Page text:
As of right now, I have been in the United States for a little over three weeks. Before that, I was in Poland. Poland. I don’t know how that makes me feel.
It was with a summer program called Angloville which teaches English to Polish kids via volunteers and paid coordinators.
I was a volunteer, also called a mentor, and actually, I would be really happy if I could go back this coming summer as a coordinator.
However, traveling to Poland alone was incredibly scary, and it did have its downsides.
For example, within two hours of being in Warsaw, the capital city, I got into a fake rideshare car. This man told me that the cost was simply “the meter,” and locked me in the backseat. My only excuse for getting in is that I had been awake for over 24 hours and I really wanted to get to my Airbnb.
Anyway, when we got to my Airbnb (by the way, it is safer when you are traveling alone to tell the person driving something close to, but not exactly, where you’re staying) he told me that the price would be 560 złoty, or about 150 dollars. This was a 10-minute drive. And for context, the average Uber in Poland is 11 złoty or three dollars. I also only had 360 złoty in cash.
The longer we sat there arguing, the meter just kept going up, and he was threatening to take me to the police for not paying. Side note: I later learned that his license plate was probably fake, so where he would have taken me if I had said, “fine, let’s go,” I don’t want to think about.
I was tired, scared, and at this point, I was ready to throw up. He told me not to throw up in his car. I wish I had.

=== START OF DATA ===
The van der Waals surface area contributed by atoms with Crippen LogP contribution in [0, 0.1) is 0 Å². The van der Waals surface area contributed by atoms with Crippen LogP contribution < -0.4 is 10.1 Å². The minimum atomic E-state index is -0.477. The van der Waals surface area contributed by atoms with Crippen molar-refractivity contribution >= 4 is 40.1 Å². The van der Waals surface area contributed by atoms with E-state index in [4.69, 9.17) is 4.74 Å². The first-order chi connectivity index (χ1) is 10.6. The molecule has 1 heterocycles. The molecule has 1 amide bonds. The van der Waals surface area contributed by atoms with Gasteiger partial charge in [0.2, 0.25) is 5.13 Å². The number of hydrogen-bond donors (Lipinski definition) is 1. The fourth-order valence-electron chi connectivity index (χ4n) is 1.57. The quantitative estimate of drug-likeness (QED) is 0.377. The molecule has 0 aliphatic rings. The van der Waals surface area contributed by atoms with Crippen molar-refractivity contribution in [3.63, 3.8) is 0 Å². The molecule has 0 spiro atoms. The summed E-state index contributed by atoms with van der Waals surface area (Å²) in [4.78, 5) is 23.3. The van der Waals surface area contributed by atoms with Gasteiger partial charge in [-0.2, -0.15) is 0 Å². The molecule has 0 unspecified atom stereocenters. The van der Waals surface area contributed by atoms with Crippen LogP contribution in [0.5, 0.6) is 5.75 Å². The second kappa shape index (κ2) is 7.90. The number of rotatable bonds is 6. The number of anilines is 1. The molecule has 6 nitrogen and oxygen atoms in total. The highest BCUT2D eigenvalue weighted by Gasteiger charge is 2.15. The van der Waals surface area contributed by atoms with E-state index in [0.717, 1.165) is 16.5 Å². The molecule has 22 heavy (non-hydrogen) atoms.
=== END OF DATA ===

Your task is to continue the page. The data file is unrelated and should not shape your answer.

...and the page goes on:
He finally drove to an ATM and told me that part of the journey would be free. He had me take out the equivalent of 100 more dollars and then just snatched it out of the ATM. He still had my bag so I didn’t run.
Finally, we made it back to the hotel, where he gave me a 20 bill back, or five dollars, and forced me, now, to get out of his car.
He took 200 dollars from me. For a 10-minute drive. I did end up throwing up outside.
So, this is how I dealt with the situation. While in the car, I told him I was French. I told him that my boyfriend and my mom knew where I was. I told him that the hosts of the Airbnb were my cousins. I told him anything that would scream I am not unfamiliar with Europe, and I have people who know where I am and would miss me.
Afterward, I cried for six or seven hours. I called my mom and boyfriend, and as much as I hated myself for this, I had to ask them for money.
My next step was to debate taking an emergency flight home. I had three weeks in Poland and 50 dollars in my bank account.
But I stuck it out, partly because I was afraid of getting back to the airport. And I had a great time with Angloville, and I promise to tell more about the good times next week.
As a moral or closing, if you are traveling to Europe, and Poland specifically, only use official rideshare apps, like Uber. Or use public transportation, which is really good once you figure it out. And if you do end up in that situation. Do not tell them that you are alone and try to seem as well-traveled as possible.
Kidnapping is common over there. Please stay safe.
Story: Amelia Jennings